May 9, 1968 – The Evergreen Courant announced that the Conecuh County Courthouse would be closed until 8 a.m. on Sat., May 11, “for a period of mourning as a tribute” to Gov. Lurleen Wallace, who passed away on May 7.
May 9, 1968 – The Evergreen Courant announced that the manufacturing headquarters of Vanity Fair Mills in Monroeville, Ala. had named W.E. (Bert) Cook as garment manufacturing foreman at Clarke Mills in Jackson. Cook, a native of Evergreen, had worked for Vanity Fair since January 1962. Cook was formerly in the statistical quality control department at Monroe Mills in Monroeville and had been sewing room foreman at Clarke Mills since March 1967.
May 9, 1969 - William Beecher, military correspondent for the New York Times, published a front-page dispatch from Washington, “Raids in Cambodia by U.S. Unprotested,” which accurately described the first of the secret B-52 bombing raids in Cambodia.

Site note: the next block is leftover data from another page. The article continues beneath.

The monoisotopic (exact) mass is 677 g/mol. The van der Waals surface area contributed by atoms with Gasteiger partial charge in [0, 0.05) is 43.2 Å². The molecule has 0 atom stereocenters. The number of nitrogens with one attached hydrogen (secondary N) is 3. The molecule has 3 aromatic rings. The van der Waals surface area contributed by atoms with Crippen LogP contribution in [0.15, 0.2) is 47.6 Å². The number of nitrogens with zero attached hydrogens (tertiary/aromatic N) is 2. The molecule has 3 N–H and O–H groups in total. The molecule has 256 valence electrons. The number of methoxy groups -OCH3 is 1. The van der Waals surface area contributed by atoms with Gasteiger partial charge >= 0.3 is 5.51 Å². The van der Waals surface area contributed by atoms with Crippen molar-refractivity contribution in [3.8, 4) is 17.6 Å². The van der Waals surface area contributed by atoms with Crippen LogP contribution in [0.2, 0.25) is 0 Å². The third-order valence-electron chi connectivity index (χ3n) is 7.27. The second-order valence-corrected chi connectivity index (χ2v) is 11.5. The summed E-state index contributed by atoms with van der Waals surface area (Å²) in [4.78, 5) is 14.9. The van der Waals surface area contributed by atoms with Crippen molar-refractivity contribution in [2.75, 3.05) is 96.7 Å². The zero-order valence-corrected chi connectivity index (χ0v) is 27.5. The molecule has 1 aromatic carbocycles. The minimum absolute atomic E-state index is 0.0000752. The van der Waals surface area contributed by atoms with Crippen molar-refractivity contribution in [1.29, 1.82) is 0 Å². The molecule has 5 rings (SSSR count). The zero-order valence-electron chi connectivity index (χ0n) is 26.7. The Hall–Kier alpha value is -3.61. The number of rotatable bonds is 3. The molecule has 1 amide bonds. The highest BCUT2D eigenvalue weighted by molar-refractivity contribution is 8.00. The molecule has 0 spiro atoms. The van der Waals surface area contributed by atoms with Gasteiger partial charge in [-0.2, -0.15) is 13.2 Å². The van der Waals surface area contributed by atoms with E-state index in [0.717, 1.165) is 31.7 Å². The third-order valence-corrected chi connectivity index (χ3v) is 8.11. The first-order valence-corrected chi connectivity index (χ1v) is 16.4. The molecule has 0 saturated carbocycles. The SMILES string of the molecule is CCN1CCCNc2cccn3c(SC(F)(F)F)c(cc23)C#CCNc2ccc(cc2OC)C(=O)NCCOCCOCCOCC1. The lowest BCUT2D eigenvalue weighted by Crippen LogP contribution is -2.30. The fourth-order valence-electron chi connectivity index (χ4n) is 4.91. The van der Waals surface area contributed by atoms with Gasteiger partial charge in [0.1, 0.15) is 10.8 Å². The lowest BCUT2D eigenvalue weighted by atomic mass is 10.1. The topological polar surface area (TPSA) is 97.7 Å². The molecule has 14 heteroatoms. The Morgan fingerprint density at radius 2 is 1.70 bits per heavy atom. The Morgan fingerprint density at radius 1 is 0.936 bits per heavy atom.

May 9, 1970 – During the Vietnam War, in Washington, D.C., 75,000 to 100,000 war protesters demonstrated in front of the White House, demanding the withdrawal of U.S. military forces from Vietnam and other Southeast Asian nations.
May 9, 1973 – “Paper Moon,” a movie version of Alabama author Joe David Brown's book “Addie Pray,” was released.
May 9, 1973 - Johnny Bench hit three homeruns in a game off Steve Carlton. It was the second time he had achieved the feat.
May 9, 1974 – Tal Stuart Jr. presented Bruce Hutcheson with the D.T. Stuart Sportsmanship Trophy during Sparta Academy’s athletics awards banquet on this Thursday night at the Holiday Inn in Evergreen, Ala.